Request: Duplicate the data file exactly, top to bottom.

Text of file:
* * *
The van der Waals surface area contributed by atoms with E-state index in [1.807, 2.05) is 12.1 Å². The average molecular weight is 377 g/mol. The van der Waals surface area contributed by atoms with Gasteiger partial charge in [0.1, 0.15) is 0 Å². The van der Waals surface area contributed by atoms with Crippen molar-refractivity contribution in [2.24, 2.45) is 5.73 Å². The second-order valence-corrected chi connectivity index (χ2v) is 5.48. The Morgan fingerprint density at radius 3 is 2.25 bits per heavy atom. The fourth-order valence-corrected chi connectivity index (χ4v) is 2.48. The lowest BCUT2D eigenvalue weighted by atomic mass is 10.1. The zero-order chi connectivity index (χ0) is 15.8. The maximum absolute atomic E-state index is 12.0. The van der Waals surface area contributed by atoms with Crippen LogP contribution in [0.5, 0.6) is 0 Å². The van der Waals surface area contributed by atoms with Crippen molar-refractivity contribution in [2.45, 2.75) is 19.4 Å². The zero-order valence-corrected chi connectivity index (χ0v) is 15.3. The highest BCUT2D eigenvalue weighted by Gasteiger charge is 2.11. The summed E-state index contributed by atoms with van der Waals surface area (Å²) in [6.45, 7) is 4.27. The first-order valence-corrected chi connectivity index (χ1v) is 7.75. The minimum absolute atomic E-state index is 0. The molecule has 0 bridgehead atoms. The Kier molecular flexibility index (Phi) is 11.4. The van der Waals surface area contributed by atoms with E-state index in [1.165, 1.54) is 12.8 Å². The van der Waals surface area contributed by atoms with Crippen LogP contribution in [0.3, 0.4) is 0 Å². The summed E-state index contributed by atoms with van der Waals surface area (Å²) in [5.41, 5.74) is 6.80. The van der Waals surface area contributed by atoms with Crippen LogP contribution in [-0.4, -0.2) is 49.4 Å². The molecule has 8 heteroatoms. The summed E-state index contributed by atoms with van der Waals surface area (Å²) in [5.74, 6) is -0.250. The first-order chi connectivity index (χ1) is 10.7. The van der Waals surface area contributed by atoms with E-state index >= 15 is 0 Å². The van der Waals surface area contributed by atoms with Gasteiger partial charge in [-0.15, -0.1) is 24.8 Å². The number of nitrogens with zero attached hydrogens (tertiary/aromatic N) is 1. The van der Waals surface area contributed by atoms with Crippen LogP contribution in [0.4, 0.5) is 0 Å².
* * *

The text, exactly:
The van der Waals surface area contributed by atoms with E-state index in [1.807, 2.05) is 12.1 Å². The average molecular weight is 377 g/mol. The van der Waals surface area contributed by atoms with Gasteiger partial charge in [0.1, 0.15) is 0 Å². The van der Waals surface area contributed by atoms with Crippen molar-refractivity contribution in [2.24, 2.45) is 5.73 Å². The second-order valence-corrected chi connectivity index (χ2v) is 5.48. The Morgan fingerprint density at radius 3 is 2.25 bits per heavy atom. The fourth-order valence-corrected chi connectivity index (χ4v) is 2.48. The lowest BCUT2D eigenvalue weighted by atomic mass is 10.1. The zero-order chi connectivity index (χ0) is 15.8. The maximum absolute atomic E-state index is 12.0. The van der Waals surface area contributed by atoms with Crippen LogP contribution in [0.5, 0.6) is 0 Å². The van der Waals surface area contributed by atoms with Crippen molar-refractivity contribution in [2.45, 2.75) is 19.4 Å². The zero-order valence-corrected chi connectivity index (χ0v) is 15.3. The highest BCUT2D eigenvalue weighted by Gasteiger charge is 2.11. The summed E-state index contributed by atoms with van der Waals surface area (Å²) in [6.45, 7) is 4.27. The first-order valence-corrected chi connectivity index (χ1v) is 7.75. The minimum absolute atomic E-state index is 0. The molecule has 0 bridgehead atoms. The Kier molecular flexibility index (Phi) is 11.4. The van der Waals surface area contributed by atoms with E-state index in [1.165, 1.54) is 12.8 Å². The van der Waals surface area contributed by atoms with Crippen LogP contribution in [0.3, 0.4) is 0 Å². The summed E-state index contributed by atoms with van der Waals surface area (Å²) in [5.41, 5.74) is 6.80. The van der Waals surface area contributed by atoms with Crippen LogP contribution in [-0.4, -0.2) is 49.4 Å². The molecule has 8 heteroatoms. The summed E-state index contributed by atoms with van der Waals surface area (Å²) in [5.74, 6) is -0.250. The first-order chi connectivity index (χ1) is 10.7. The van der Waals surface area contributed by atoms with E-state index >= 15 is 0 Å². The van der Waals surface area contributed by atoms with Gasteiger partial charge in [-0.15, -0.1) is 24.8 Å². The number of nitrogens with zero attached hydrogens (tertiary/aromatic N) is 1. The van der Waals surface area contributed by atoms with Crippen LogP contribution in [0.4, 0.5) is 0 Å².